You can now simply use File -> New Project in Visual Studio and the library will be automatically available. For SQLite, you can try out their C/C++ sample.

To remove the integration for your user, you can use .\vcpkg integrate remove.

CMake (Toolchain File)

The best way to use installed libraries with cmake is via the toolchain file scripts\buildsystems\vcpkg.cmake. To use this file, you simply need to add it onto your CMake command line as:


If you are using CMake through Open Folder with Visual Studio you can define CMAKE_TOOLCHAIN_FILE by adding a "variables" section to each of your CMakeSettings.json configurations:

  "configurations": [{
    "name": "x86-Debug",
    "generator": "Visual Studio 15 2017",
    "configurationType" : "Debug",
    "buildRoot":  "${env.LOCALAPPDATA}\\CMakeBuild\\${workspaceHash}\\build\\${name}",
    "cmakeCommandArgs": "",
    "buildCommandArgs": "-m -v:minimal",
    "variables": [{
      "name": "CMAKE_TOOLCHAIN_FILE",
      "value": "D:\\src\\vcpkg\\scripts\\buildsystems\\vcpkg.cmake"


It might be necessary to delete the CMake cache folder of each modified configuration, to force a full regeneration. In the CMake menu, under Cache (<configuration name>) you'll find Delete Cache Folders.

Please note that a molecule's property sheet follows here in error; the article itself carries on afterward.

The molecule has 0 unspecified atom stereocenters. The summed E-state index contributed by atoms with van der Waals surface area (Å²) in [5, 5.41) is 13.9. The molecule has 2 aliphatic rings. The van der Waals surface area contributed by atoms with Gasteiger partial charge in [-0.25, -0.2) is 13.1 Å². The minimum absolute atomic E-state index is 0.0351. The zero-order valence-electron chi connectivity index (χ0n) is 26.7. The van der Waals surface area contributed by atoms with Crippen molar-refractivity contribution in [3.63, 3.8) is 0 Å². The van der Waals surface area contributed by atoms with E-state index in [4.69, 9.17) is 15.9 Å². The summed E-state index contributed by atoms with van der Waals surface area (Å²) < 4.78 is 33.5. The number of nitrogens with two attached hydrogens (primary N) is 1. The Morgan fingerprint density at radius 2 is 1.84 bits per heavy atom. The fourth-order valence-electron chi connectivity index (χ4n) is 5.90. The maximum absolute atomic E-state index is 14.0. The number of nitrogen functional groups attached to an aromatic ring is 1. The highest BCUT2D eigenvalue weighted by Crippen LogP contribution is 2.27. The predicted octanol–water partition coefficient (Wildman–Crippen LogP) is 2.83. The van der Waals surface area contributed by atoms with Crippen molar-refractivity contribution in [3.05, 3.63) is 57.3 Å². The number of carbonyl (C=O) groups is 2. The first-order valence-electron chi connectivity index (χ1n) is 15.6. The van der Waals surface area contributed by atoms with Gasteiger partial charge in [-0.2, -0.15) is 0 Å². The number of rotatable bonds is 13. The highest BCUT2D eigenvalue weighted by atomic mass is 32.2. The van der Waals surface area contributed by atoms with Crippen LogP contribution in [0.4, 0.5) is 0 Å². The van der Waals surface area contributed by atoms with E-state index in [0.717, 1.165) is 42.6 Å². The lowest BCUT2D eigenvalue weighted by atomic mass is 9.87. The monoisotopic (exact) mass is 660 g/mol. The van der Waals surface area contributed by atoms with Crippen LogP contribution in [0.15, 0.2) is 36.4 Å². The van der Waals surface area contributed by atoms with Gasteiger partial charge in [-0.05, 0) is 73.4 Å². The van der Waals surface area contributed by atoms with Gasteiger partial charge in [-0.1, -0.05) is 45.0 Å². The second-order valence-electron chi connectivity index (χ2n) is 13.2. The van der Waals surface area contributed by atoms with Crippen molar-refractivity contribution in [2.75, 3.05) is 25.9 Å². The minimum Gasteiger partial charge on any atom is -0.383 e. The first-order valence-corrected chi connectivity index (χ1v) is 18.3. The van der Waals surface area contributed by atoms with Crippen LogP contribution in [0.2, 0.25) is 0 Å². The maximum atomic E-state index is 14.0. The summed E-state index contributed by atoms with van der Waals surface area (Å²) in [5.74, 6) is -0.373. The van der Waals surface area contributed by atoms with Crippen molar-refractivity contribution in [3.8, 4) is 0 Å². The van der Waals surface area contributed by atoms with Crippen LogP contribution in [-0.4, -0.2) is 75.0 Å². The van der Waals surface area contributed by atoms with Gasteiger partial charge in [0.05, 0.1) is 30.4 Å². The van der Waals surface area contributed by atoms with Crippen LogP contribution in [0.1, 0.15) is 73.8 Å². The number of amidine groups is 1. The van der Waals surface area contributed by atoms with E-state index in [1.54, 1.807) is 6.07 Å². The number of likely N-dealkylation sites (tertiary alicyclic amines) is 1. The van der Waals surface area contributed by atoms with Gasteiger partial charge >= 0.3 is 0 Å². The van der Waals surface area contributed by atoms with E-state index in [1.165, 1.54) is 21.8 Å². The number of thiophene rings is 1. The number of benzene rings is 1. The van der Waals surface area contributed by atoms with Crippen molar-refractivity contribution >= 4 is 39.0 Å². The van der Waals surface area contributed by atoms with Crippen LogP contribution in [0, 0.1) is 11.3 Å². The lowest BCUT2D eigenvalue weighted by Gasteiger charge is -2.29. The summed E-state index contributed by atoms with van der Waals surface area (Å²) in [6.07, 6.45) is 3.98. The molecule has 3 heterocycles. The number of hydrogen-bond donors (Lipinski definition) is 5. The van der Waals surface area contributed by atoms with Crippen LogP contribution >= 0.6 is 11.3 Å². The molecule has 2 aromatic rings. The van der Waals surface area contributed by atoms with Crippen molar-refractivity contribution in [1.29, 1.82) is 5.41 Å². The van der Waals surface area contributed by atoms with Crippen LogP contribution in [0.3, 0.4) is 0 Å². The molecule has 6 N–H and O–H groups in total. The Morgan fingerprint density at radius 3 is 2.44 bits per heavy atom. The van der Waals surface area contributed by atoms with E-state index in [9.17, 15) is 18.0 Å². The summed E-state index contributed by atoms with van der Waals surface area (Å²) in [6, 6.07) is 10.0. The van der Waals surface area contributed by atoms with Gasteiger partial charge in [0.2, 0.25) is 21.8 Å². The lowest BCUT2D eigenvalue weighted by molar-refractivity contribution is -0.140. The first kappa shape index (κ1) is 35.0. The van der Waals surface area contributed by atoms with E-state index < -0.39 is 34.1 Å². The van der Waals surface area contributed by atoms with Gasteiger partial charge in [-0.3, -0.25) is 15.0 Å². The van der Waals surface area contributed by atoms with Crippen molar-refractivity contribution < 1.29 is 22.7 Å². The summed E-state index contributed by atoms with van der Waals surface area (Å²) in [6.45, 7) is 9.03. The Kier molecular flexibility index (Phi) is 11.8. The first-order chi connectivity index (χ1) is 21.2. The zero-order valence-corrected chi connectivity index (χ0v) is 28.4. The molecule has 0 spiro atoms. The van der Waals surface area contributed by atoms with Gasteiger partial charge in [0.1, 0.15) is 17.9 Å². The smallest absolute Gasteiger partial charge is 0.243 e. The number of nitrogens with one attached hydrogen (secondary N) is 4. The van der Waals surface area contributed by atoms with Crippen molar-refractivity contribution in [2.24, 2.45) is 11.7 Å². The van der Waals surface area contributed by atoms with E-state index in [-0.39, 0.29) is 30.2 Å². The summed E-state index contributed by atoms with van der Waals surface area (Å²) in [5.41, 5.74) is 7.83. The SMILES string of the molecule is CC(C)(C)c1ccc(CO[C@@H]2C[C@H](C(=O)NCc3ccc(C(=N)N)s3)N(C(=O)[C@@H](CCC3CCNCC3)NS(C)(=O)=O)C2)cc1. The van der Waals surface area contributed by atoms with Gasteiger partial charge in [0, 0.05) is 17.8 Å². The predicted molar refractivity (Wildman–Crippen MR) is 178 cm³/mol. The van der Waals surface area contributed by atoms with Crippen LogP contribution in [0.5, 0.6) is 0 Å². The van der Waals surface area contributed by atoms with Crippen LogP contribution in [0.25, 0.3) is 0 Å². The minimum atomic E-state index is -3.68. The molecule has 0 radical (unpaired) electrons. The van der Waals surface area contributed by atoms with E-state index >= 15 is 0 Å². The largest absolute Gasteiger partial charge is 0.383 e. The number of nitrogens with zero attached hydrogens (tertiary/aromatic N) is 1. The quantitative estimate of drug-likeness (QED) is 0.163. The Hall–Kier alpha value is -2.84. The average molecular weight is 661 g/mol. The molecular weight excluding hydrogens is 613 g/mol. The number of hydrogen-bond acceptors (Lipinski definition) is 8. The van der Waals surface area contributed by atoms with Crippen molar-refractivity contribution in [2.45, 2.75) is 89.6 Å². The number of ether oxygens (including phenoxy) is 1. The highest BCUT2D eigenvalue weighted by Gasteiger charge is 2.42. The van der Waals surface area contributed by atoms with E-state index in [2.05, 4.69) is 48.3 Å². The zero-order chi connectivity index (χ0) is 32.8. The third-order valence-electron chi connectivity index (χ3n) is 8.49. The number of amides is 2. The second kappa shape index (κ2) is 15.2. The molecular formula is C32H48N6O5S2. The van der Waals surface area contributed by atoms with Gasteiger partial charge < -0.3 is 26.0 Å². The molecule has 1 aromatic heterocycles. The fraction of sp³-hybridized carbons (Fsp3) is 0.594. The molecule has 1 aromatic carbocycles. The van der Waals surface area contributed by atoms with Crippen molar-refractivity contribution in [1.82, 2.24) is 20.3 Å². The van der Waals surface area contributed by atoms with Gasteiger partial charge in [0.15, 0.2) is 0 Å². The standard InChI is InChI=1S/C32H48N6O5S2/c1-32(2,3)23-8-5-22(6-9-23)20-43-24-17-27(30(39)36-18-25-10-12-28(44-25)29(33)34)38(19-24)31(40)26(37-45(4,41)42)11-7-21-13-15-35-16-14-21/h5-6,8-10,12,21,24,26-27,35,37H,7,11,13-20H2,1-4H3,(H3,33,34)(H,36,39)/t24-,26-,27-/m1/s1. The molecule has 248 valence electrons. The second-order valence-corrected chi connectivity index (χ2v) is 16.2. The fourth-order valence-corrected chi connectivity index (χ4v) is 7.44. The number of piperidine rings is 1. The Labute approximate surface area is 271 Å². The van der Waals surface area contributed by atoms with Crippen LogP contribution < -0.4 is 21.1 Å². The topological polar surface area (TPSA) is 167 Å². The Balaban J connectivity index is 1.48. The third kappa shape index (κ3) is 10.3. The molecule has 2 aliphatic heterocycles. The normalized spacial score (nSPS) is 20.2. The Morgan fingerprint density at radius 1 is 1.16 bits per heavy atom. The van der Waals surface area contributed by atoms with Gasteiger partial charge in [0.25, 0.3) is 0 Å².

Now let's make a simple CMake project with a main file.

# CMakeLists.txt
cmake_minimum_required(VERSION 3.0)

find_package(unofficial-sqlite3 CONFIG REQUIRED)

add_executable(main main.cpp)

target_link_libraries(main PRIVATE unofficial::sqlite3::sqlite3)
// main.cpp
#include <sqlite3.h>
#include <stdio.h>

int main()
    printf("%s\n", sqlite3_libversion());
    return 0;

Then, we build our project in the normal CMake way:

PS D:\src\cmake-test> mkdir build 
PS D:\src\cmake-test> cd build
PS D:\src\cmake-test\build> cmake .. "-DCMAKE_TOOLCHAIN_FILE=D:\src\vcpkg\scripts\buildsystems\vcpkg.cmake"
    // omitted CMake output here //
-- Build files have been written to: D:/src/cmake-test/build
PS D:\src\cmake-test\build> cmake --build .
    // omitted MSBuild output here //
Build succeeded.
    0 Warning(s)
    0 Error(s)

Time Elapsed 00:00:02.38
PS D:\src\cmake-test\build> .\Debug\main.exe


The correct sqlite3.dll is automatically copied to the output folder when building for x86-windows. You will need to distribute this along with your application.

Handling libraries without native cmake support

Unlike other platforms, we do not automatically add the include\ directory to your compilation line by default. If you're using a library that does not provide CMake integration, you will need to explicitly search for the files and add them yourself using find_path() and find_library().

# To find and use catch
find_path(CATCH_INCLUDE_DIR catch.hpp)
target_include_directories(main PRIVATE ${CATCH_INCLUDE_DIR})

# To find and use azure-storage-cpp
find_path(WASTORAGE_INCLUDE_DIR was/blob.h)
find_library(WASTORAGE_LIBRARY wastorage)
target_include_directories(main PRIVATE ${WASTORAGE_INCLUDE_DIR})
target_link_libraries(main PRIVATE ${WASTORAGE_LIBRARY})